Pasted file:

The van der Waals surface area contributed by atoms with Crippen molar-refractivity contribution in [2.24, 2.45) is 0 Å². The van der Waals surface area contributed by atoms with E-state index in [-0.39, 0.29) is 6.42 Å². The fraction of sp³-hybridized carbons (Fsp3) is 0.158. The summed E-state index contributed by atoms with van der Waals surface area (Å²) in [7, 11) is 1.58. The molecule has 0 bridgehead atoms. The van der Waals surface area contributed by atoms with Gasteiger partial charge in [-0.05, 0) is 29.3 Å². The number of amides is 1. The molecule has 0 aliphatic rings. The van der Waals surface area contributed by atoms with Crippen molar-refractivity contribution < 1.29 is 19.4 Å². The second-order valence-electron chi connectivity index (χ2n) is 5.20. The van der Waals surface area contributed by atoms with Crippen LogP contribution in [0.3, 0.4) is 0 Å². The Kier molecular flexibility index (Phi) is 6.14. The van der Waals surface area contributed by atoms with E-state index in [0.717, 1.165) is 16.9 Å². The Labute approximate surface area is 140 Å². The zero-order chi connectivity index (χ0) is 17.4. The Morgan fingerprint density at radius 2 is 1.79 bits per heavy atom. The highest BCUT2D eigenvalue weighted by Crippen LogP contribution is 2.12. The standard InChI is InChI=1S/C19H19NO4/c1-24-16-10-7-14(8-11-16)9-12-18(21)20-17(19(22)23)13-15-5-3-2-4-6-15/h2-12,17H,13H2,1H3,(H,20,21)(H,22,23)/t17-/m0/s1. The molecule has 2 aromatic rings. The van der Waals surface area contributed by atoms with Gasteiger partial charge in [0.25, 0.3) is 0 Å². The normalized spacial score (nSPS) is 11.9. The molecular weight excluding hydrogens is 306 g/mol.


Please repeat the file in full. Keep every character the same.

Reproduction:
The van der Waals surface area contributed by atoms with Crippen molar-refractivity contribution in [2.24, 2.45) is 0 Å². The van der Waals surface area contributed by atoms with E-state index in [-0.39, 0.29) is 6.42 Å². The fraction of sp³-hybridized carbons (Fsp3) is 0.158. The summed E-state index contributed by atoms with van der Waals surface area (Å²) in [7, 11) is 1.58. The molecule has 0 bridgehead atoms. The van der Waals surface area contributed by atoms with Gasteiger partial charge in [-0.05, 0) is 29.3 Å². The number of amides is 1. The molecule has 0 aliphatic rings. The van der Waals surface area contributed by atoms with Crippen molar-refractivity contribution < 1.29 is 19.4 Å². The second-order valence-electron chi connectivity index (χ2n) is 5.20. The van der Waals surface area contributed by atoms with Crippen LogP contribution in [0.3, 0.4) is 0 Å². The Kier molecular flexibility index (Phi) is 6.14. The van der Waals surface area contributed by atoms with E-state index in [0.717, 1.165) is 16.9 Å². The Labute approximate surface area is 140 Å². The zero-order chi connectivity index (χ0) is 17.4. The Morgan fingerprint density at radius 2 is 1.79 bits per heavy atom. The highest BCUT2D eigenvalue weighted by Crippen LogP contribution is 2.12. The standard InChI is InChI=1S/C19H19NO4/c1-24-16-10-7-14(8-11-16)9-12-18(21)20-17(19(22)23)13-15-5-3-2-4-6-15/h2-12,17H,13H2,1H3,(H,20,21)(H,22,23)/t17-/m0/s1. The molecule has 2 aromatic rings. The van der Waals surface area contributed by atoms with Gasteiger partial charge in [0.25, 0.3) is 0 Å². The normalized spacial score (nSPS) is 11.9. The molecular weight excluding hydrogens is 306 g/mol.